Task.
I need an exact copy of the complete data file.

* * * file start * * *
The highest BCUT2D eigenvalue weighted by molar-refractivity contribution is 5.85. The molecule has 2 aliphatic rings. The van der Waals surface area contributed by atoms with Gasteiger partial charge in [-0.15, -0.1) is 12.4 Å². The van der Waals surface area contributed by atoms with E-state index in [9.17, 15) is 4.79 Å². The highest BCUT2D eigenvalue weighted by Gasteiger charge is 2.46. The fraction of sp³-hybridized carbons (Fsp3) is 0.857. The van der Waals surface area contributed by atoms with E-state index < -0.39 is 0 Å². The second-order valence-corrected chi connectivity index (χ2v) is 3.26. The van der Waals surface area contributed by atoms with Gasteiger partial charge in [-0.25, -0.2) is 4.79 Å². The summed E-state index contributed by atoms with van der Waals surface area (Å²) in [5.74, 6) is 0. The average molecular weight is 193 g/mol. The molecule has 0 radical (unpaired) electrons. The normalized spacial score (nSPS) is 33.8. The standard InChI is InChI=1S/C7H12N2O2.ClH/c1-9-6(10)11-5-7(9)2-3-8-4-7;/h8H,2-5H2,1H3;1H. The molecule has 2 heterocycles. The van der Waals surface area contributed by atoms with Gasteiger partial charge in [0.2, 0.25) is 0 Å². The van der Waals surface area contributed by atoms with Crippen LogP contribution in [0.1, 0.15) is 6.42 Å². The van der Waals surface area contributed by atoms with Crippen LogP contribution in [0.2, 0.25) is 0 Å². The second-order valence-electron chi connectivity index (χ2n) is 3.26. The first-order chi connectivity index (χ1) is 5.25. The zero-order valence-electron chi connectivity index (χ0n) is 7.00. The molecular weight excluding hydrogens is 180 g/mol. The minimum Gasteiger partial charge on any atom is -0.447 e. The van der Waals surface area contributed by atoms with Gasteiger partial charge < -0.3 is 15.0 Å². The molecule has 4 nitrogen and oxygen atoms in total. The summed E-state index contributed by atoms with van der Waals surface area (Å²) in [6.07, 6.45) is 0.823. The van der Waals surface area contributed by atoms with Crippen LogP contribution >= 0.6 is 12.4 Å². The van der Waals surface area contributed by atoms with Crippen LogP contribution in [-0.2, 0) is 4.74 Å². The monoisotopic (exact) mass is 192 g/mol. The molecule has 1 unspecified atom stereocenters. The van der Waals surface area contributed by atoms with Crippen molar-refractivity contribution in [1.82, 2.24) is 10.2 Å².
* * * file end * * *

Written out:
The highest BCUT2D eigenvalue weighted by molar-refractivity contribution is 5.85. The molecule has 2 aliphatic rings. The van der Waals surface area contributed by atoms with Gasteiger partial charge in [-0.15, -0.1) is 12.4 Å². The van der Waals surface area contributed by atoms with E-state index in [9.17, 15) is 4.79 Å². The highest BCUT2D eigenvalue weighted by Gasteiger charge is 2.46. The fraction of sp³-hybridized carbons (Fsp3) is 0.857. The van der Waals surface area contributed by atoms with E-state index < -0.39 is 0 Å². The second-order valence-corrected chi connectivity index (χ2v) is 3.26. The van der Waals surface area contributed by atoms with Gasteiger partial charge in [-0.25, -0.2) is 4.79 Å². The summed E-state index contributed by atoms with van der Waals surface area (Å²) in [5.74, 6) is 0. The average molecular weight is 193 g/mol. The molecule has 0 radical (unpaired) electrons. The normalized spacial score (nSPS) is 33.8. The standard InChI is InChI=1S/C7H12N2O2.ClH/c1-9-6(10)11-5-7(9)2-3-8-4-7;/h8H,2-5H2,1H3;1H. The molecule has 2 heterocycles. The van der Waals surface area contributed by atoms with Gasteiger partial charge in [0.2, 0.25) is 0 Å². The van der Waals surface area contributed by atoms with Crippen LogP contribution in [0.1, 0.15) is 6.42 Å². The van der Waals surface area contributed by atoms with Crippen LogP contribution in [0.2, 0.25) is 0 Å². The second-order valence-electron chi connectivity index (χ2n) is 3.26. The first-order chi connectivity index (χ1) is 5.25. The zero-order valence-electron chi connectivity index (χ0n) is 7.00. The molecular weight excluding hydrogens is 180 g/mol. The minimum Gasteiger partial charge on any atom is -0.447 e. The van der Waals surface area contributed by atoms with Gasteiger partial charge < -0.3 is 15.0 Å². The molecule has 4 nitrogen and oxygen atoms in total. The summed E-state index contributed by atoms with van der Waals surface area (Å²) in [6.07, 6.45) is 0.823. The van der Waals surface area contributed by atoms with Crippen LogP contribution >= 0.6 is 12.4 Å². The van der Waals surface area contributed by atoms with Crippen LogP contribution in [-0.2, 0) is 4.74 Å². The monoisotopic (exact) mass is 192 g/mol. The molecule has 1 unspecified atom stereocenters. The van der Waals surface area contributed by atoms with Crippen molar-refractivity contribution in [1.82, 2.24) is 10.2 Å².